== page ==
Taking Kids Fishing in the Central West Region with Capt. Geoff Page

There’s just a bunch of great areas to expose kids to fishing in my region, and the thing you want to keep in mind it to keep things simple. Kids don’t need to catch big fish the first time they go fishing. They understand that it takes time and experience to catch fish. But they do like to catch a lot of fish, which helps hold their interest.

Any time I have kids in the boat, I try to make it fun for them and not to pressure them. I’ll make up games, like who can cast the farthest or tie the best knot, and give them a prize like a lure or hat as a reward. All this helps them learn more about fishing.

That all being said, to keep things fun, we usually fish for the smaller stuff like snapper, seatrout, pinfish, sheepshead and grunts, using live shrimp because they get a lot of bites and get to cast a lot and reel in a lot of fish. When they tire of it, I immediately move on to something else, whether that’s moving to a new location, or even putting the rods away and going swimming for a little while. The main thing for kids is that it has to be fun.

In my area, if you don’t have a boat there are still a lot of places you can go, like the Venice Fishing Pier, which has a kids camp every summer that the kids just love. To the north, there’s two piers on Emory Island that are super kid friendly. There’s also the Skyway Pier across Tampa Bay.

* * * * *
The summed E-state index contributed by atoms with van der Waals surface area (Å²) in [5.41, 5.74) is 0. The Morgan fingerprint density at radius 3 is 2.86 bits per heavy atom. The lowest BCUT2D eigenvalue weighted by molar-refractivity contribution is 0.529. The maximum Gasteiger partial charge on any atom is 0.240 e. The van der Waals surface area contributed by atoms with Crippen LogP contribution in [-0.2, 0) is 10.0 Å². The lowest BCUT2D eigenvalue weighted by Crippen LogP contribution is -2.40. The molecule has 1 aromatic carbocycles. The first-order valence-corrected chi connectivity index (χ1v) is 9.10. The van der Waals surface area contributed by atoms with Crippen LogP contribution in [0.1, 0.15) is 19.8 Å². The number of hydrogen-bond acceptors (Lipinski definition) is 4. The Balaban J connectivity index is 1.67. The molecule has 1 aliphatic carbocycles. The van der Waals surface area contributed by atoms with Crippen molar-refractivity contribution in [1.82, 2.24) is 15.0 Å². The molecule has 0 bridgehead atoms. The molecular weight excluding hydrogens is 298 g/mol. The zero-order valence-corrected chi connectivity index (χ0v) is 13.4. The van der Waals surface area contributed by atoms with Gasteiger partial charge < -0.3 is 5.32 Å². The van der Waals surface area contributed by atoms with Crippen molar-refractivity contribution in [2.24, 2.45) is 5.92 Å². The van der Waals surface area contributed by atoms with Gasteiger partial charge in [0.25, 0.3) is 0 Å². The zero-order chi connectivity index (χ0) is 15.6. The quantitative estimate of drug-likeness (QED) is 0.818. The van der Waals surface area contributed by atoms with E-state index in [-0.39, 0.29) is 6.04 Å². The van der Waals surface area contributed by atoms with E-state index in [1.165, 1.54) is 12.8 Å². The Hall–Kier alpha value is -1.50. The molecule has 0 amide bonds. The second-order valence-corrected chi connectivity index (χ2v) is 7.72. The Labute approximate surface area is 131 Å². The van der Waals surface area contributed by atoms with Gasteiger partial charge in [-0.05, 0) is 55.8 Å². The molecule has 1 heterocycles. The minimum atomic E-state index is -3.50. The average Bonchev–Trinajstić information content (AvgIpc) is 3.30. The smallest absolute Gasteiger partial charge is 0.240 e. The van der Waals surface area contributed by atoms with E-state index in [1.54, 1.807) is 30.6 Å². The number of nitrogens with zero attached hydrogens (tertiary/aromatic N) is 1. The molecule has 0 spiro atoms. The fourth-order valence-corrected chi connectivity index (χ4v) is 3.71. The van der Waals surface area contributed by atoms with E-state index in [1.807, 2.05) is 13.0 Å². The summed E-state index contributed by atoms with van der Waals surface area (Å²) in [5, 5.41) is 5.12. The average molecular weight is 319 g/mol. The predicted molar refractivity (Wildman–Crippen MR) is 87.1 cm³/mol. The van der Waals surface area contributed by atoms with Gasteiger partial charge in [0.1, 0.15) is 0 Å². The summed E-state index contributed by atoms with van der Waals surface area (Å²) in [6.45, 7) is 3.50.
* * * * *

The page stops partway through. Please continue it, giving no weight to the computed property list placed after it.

You can also take them to beach and fish right from the beach for snook, pompano, whiting, flounder and croakers. Just a simple piece of shrimp or sandflea on a #4 hook with a split shot or a small weight is all you need. Cast it out and let it sit, and the fish will find it by the smell.

If the kids are older, then maybe you want to expose them to wade fishing. There’s a couple of very productive parks on Longboat Key and a couple on City Island that have great wade fishing for trout, snook and redfish. It’s very stable bottom and not much current, and kids can fish with shrimp under a popping cork or fish soft plastic jerkbaits and do very well on some larger fish.

An easy way to expose kids to fishing is to take a small bucket to a tackle shop and buy a dozen live shiners and take them over to a local lake or pond. Rig up a 2/0 Khale hook and put a bobber about two feet above the hook. Hook the shiner through the lips and toss it out and let the shiner do the work. When a bass finds the shiner the bobber will start moving as the shiner gets excited. When the bobber goes under, set the hook and reel in the fish.

During the Annual July 4th Offshore Powerboat Races there’s the Take A Kid Fishing Program that Capt. Johnny Walker runs that takes a tons of kids out on the water. The state of Florida also has several programs that expose children to fishing and there’s also some good summer camps in my region that offer fishing.

The key for taking kids fishing is to make it fun and exciting and to mix it up so that they don’t get bored and feel like they’ve learned something. After a while, they’ll figure out the knots and techniques and want to do it on their own, and pretty soon, they’re asking you to take them fishing.   

Captain Tips